Battisti even collaborated with some Italian prog acts during the 70's,most notably Formula Tre,Equipe 84 and I Dik Dik and continued to produce albums since the mid-90's,although not with the same rhythm as in the 70's,while the quality rather dropped year per year.Sadly Battisti would pass away in 1998 due to cancer.''Anima latina'' still remains one his most deep,atmospheric and complicated works,which can be totally absorbed by even the most demanding ears.Strongly recommended...3.5 stars.

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Send comments to apps79 (BETA) | Report this review (#527052) | Review Permalink
Posted Monday, September 19, 2011

Review by Andrea Cortese
SPECIAL COLLABORATOR Honorary Collaborator
4 stars "Anima Latina" is probably the only true prog album Battisti ever recorded. It is a very eclectic work, still in his typical singer-songwriter style, and considered by many as his masterwork.

Certainly it is his most ambitious and complex work where different musical genres are wisely mixed: "canzone", folk, latin rythms, jazz (a la IL VOLO), electronic and cosmic music, all suited in extended tracks, dipped in wide use of keyboards (atmospheric and synths).

The album reached the highest ranking in Italy at that time and there remained for 13 weeks without a break (total 65 weeks at the top); unfortunately, nowadays it is the least known of all his works. Almost all the tracks are composed without choruses (except for "Due Mondi").

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Send comments to Andrea Cortese (BETA) | Report this review (#563388) | Review Permalink
Posted Sunday, November 06, 2011

Review by Guldbamsen
FORUM & SITE ADMIN GROUP Site and Forum Admin
5 stars Love

I love this album. I really do. It's the kind of album that sounds exactly how it looks. That grassy meadow with children playing around to the back-draft of a fading orangy sun. It stays with you throughout the album's playing time, that naive hippie feel. A shading to Anima Latina that oozes warmth and feel good vibes. Every time I put this album on, it's instantly summer, the trees have magically grown leafy fingers and a real sense of fragrant humidity fills the air.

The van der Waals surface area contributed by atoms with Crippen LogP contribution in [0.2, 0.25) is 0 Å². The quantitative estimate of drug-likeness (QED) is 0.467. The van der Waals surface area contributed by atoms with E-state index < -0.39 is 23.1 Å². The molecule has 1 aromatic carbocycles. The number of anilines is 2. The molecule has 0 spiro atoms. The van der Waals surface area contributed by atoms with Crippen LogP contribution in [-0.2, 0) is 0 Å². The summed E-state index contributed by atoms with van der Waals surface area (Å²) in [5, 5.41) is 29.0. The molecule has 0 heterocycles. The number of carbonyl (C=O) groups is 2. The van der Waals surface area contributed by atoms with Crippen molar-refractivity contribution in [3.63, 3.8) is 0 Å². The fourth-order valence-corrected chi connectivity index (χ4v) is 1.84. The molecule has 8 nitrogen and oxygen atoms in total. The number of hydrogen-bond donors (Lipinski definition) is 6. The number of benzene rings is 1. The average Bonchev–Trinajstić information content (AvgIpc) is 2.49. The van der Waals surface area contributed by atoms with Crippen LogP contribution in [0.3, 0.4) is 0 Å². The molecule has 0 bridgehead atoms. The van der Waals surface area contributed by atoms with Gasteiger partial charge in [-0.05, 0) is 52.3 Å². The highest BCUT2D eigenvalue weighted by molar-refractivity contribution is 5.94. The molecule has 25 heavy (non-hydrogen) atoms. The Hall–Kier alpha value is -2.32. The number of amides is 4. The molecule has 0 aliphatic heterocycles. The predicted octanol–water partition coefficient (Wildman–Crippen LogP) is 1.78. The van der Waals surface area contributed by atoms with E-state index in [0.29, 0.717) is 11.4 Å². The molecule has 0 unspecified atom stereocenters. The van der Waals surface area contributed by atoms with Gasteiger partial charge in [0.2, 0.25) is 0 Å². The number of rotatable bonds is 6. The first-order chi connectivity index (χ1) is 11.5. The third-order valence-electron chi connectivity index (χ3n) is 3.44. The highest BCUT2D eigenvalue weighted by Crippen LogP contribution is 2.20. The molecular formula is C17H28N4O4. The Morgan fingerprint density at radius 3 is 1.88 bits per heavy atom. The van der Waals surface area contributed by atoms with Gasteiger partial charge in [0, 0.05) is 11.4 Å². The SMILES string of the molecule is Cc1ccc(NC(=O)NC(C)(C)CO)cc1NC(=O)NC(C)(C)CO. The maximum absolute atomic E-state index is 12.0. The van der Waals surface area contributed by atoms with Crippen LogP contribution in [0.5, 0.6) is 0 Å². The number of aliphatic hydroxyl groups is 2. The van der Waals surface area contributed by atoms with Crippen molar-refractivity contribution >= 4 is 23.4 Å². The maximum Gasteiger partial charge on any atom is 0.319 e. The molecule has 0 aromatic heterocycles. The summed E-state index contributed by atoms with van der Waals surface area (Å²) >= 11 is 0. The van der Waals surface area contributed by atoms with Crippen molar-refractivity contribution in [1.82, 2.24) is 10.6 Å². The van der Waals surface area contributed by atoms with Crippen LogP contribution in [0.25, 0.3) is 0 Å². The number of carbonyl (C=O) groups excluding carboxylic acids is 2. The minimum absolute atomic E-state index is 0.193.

There is indeed a 'warmth' to this album - a friendly hug - a thousand wet kisses - conveyed in sound. I've often mentioned Anima Latina as the single most well produced album ever made, and while that may be a little over the top(because let's face it: different musics call for different production values), I still am head over heels in love with this thing. Every instrument is audible, and that is a feat in itself considering just how many layers there are within the individual tunes. They come off unbelievably earthy - like had they been flown through time straight from the Woodstock festival just to get that little bit of extra umphh and feel to the proceedings.

Lucio Battisti is an iconic figure in Italy, today mostly known for his successful pop career though. Starting out as an outspoken singer-songwriter deeply enamoured with the psychedelic flourishes of the 60s, he quickly picked up on the equally progressive measures emerging with the prog rock age, more specifically the Italian side of things. His third outing fx entitled Amore E Non Amore featured most of the legendary PFM line up, and while it gave way to an altogether more exuberant instrumentation, the album itself still remained heavily rooted in the late 60s. Anima Latina has a whisp of the ol hippie sound as well, but like I mentioned earlier, this is much more felt in the manner in which it was recorded. It really does feel as if the entire cover art scene somehow was scooped out of nature and aptly placed inside the studio.